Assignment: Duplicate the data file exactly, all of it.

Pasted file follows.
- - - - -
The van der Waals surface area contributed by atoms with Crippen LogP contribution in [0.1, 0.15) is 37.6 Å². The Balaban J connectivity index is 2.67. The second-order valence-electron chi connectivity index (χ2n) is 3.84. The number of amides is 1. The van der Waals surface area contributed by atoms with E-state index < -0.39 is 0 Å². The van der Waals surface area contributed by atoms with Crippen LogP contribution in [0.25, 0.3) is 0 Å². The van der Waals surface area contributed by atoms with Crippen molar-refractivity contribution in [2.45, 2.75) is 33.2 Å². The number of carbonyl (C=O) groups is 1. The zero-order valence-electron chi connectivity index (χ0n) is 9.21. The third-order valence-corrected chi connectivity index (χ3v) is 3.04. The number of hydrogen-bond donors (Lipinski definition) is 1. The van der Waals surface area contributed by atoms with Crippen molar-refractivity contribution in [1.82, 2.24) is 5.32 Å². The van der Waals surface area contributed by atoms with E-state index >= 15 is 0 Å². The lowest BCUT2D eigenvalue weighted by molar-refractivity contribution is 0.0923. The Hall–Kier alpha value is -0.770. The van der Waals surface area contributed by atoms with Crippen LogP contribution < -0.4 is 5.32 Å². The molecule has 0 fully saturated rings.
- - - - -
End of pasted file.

The van der Waals surface area contributed by atoms with Crippen LogP contribution in [0.1, 0.15) is 37.6 Å². The Balaban J connectivity index is 2.67. The second-order valence-electron chi connectivity index (χ2n) is 3.84. The number of amides is 1. The van der Waals surface area contributed by atoms with E-state index < -0.39 is 0 Å². The van der Waals surface area contributed by atoms with Crippen LogP contribution in [0.25, 0.3) is 0 Å². The van der Waals surface area contributed by atoms with Crippen molar-refractivity contribution in [2.45, 2.75) is 33.2 Å². The number of carbonyl (C=O) groups is 1. The zero-order valence-electron chi connectivity index (χ0n) is 9.21. The third-order valence-corrected chi connectivity index (χ3v) is 3.04. The number of hydrogen-bond donors (Lipinski definition) is 1. The van der Waals surface area contributed by atoms with Crippen molar-refractivity contribution in [1.82, 2.24) is 5.32 Å². The van der Waals surface area contributed by atoms with E-state index >= 15 is 0 Å². The lowest BCUT2D eigenvalue weighted by molar-refractivity contribution is 0.0923. The Hall–Kier alpha value is -0.770. The van der Waals surface area contributed by atoms with Crippen LogP contribution < -0.4 is 5.32 Å². The molecule has 0 fully saturated rings.